Urielle frowned at her friend. They had traveled together for years and in that time she had grown to know many things about Absulla. First, she was decisive. She didn’t leave sentences unfinished. Second, though she had told a few tales from the Tree Folk, these stories were shared in specific settings. She had never offered one up without prompting. Something had been on Absulla’s mind of late and it had both Urielle and Hendron worried.
“Yes?” Urielle prompted.
“I need to find Old Man Tree,” Absulla said.
“You… but it’s a story,” Urielle said. “A fable. You can’t think…”
“I do think that the story is based on the truth,” Absulla said. “An old truth, but still true. And it means we need to go back to where I grew up.” She turned haunted eyes on Urielle. “I need to go home,” she said.
“I thought your people were all…”
“Gone,” Absulla confirmed, watching the horizon. “Yes. The trees are still there, though, and Old Man Tree must be one of them. I have a question for him.”
Urielle nodded. She knew that look of resolve. “Okay,” she said. “I’ll speak with the rainbows.”
They watched together a week later as the shadow of their palace darkened the ruins of what had once been a formidable fortress. Deep gouges in the earth showed where two giants had risen from beneath it laying waste to its towers and thick stone walls. A town bustled beyond, and they saw that roads and farms had carved away at what had once been a vast, mysterious forest. Absulla choked when she saw.
“There is still much forest left,” Hendron assured, pointing to the thick soft blanket of ancient trees that now flowed beneath them.
“So much is gone though,” Absulla said, her voice cracking with grief.
“Much is gone,” Hendron nodded.
His gaze strayed back to the remains of the palace where he and had once lived. Urielle’s eye was on the town beyond. The people there had rebuilt over what the nameless king had destroyed. None of her people were left there to do the rebuilding.
“All we can do is continue forward,” Urielle said. “The rainbows are ready to take us down now. Absulla, where should they drop us?”
No sooner had Absulla pointed than they were sliding down arcs of color to the spot. It was a sense of relief that greeted her once her feet were on the ground and the green canopy sheltered them from above. She breathed in deeply, loving every scent of her old forest. The creatures had gone quiet at their arrival but within a minute they began to discuss what they’d just seen and she smiled at the familiar languages of the birds and other small creatures of her home.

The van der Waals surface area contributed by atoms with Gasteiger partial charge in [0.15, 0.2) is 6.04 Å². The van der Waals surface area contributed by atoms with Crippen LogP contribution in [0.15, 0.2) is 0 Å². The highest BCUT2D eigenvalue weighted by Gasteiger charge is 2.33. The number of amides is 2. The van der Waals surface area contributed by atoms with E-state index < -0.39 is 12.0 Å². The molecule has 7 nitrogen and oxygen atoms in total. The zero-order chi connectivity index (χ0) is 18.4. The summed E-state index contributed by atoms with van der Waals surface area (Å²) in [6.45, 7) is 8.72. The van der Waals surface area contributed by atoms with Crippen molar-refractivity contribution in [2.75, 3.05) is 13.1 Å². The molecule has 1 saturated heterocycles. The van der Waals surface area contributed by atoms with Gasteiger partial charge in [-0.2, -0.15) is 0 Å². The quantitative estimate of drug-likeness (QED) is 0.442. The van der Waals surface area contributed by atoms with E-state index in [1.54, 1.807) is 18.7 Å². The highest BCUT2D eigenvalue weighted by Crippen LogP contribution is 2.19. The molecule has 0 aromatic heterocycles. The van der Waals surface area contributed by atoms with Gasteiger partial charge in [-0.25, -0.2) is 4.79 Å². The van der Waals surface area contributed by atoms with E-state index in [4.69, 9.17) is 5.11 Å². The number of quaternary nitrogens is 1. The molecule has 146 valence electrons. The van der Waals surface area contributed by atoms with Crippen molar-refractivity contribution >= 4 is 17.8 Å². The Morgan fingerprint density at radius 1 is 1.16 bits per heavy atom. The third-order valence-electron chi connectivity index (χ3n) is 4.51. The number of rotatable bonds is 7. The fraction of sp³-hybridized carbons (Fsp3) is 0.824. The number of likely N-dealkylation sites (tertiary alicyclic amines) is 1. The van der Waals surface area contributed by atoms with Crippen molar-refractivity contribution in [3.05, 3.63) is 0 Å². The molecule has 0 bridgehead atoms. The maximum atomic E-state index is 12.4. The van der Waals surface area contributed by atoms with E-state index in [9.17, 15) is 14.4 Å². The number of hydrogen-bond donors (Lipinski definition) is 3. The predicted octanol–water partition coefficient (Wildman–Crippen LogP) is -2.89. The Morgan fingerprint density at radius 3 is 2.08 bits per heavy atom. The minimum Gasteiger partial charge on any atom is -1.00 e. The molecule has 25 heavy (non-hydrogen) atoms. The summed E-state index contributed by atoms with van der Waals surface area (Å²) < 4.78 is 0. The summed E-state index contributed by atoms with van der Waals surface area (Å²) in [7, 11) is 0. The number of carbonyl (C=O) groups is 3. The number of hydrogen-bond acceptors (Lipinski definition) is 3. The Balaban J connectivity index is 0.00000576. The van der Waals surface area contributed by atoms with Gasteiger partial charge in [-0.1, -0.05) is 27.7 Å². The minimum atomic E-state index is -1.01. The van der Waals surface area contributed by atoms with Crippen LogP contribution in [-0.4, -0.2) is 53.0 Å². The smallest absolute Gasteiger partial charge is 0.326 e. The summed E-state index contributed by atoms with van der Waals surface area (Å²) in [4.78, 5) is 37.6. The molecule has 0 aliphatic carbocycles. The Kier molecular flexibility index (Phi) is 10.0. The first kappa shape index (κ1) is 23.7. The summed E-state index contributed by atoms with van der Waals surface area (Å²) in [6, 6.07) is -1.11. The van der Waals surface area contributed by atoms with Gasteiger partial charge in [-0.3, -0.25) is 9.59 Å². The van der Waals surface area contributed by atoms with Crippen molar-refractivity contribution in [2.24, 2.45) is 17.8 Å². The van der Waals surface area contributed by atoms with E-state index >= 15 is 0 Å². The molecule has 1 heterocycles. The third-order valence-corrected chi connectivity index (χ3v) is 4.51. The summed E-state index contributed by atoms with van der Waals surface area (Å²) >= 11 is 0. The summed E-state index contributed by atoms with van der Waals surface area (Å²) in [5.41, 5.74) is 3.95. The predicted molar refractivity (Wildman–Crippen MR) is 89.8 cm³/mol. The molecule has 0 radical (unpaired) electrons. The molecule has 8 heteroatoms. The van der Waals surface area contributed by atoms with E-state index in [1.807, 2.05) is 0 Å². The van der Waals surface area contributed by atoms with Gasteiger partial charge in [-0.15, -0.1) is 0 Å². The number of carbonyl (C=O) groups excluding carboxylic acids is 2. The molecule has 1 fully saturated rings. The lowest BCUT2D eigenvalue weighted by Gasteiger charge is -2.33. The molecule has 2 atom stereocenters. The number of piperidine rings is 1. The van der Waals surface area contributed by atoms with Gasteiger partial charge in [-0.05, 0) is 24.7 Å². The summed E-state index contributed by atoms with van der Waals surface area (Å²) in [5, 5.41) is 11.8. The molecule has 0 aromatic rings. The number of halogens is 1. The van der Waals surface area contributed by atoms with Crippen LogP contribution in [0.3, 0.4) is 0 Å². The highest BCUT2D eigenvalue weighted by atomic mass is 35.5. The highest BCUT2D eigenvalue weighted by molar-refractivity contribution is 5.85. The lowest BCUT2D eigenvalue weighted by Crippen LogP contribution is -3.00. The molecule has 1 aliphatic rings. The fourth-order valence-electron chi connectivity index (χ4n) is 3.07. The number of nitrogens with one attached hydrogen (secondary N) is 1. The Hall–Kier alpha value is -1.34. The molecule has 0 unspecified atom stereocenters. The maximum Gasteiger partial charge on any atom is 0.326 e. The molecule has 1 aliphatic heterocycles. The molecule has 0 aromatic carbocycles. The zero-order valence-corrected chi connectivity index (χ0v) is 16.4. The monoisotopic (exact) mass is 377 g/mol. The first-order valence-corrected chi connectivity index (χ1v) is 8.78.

“Come,” Absulla said, guiding Urielle and Hendron to the base of a tree her people called Stepper.
She showed them each of the foot and hand holds that led them up into the canopy where one of Stepper’s thick limbs formed a bridge to the outer platform of her clan’s town. The town had remained undiscovered. The frail and the young had fled, mistakenly believing that they would find safety if they disguised themselves in a nearby fishing village. They had been betrayed. She and what remained of her people had led the Myrinian soldiers away from this place and taken the fight to the ground in order to protect their secrets. Absulla had been among the youngest who had been allowed to stay and fight. She’d been inexperienced, though, and had been knocked out by a metal-clad soldier on a horse. She’d awakened in captivity and learned the fate of her people from the other captives. She was the last.
Standing on this platform, she saw distinctly, past the layers of unswept leaves, the people who belonged in each spot. Each empty family home, in her eyes, still bustled with its inhabitants. She felt Hendron’s hand steadying her. Had she swayed? She brought them to where her family’s home stood, but found herself unable to enter. Urielle seemed to understand.
“What are you looking for here?” Urielle asked.
Absulla smiled in thanks. That was exactly the reminder she needed. She moved past her hollow home and made her way to the Hall of Wisdom. It was a spiral staircase that wrapped around the trunk of the oldest tree supporting the town. Lined on its walls were every scroll, book and carving her people had collected through untold generations. Elders dedicated their last decades to studying and teaching the young from these shelves. She began her search.